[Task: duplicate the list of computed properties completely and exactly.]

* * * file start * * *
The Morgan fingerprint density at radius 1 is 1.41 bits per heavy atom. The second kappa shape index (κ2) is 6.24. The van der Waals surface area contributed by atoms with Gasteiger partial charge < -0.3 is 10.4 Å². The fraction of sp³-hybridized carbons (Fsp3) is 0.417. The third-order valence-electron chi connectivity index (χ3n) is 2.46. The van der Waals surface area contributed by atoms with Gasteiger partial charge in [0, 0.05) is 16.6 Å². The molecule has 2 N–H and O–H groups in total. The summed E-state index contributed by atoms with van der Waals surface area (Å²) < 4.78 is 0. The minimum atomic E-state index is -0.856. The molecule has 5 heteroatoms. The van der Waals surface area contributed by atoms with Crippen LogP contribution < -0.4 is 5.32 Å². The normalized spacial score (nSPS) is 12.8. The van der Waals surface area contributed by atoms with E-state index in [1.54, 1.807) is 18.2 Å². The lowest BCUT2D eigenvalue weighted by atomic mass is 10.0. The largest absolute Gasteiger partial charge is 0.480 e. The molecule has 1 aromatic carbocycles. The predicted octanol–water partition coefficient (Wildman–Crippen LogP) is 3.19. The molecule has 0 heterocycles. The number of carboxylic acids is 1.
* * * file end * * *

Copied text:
The Morgan fingerprint density at radius 1 is 1.41 bits per heavy atom. The second kappa shape index (κ2) is 6.24. The van der Waals surface area contributed by atoms with Gasteiger partial charge < -0.3 is 10.4 Å². The fraction of sp³-hybridized carbons (Fsp3) is 0.417. The third-order valence-electron chi connectivity index (χ3n) is 2.46. The van der Waals surface area contributed by atoms with Gasteiger partial charge in [0, 0.05) is 16.6 Å². The molecule has 2 N–H and O–H groups in total. The summed E-state index contributed by atoms with van der Waals surface area (Å²) < 4.78 is 0. The minimum atomic E-state index is -0.856. The molecule has 5 heteroatoms. The van der Waals surface area contributed by atoms with Crippen LogP contribution < -0.4 is 5.32 Å². The normalized spacial score (nSPS) is 12.8. The van der Waals surface area contributed by atoms with E-state index in [1.54, 1.807) is 18.2 Å². The lowest BCUT2D eigenvalue weighted by atomic mass is 10.0. The largest absolute Gasteiger partial charge is 0.480 e. The molecule has 1 aromatic carbocycles. The predicted octanol–water partition coefficient (Wildman–Crippen LogP) is 3.19. The molecule has 0 heterocycles. The number of carboxylic acids is 1.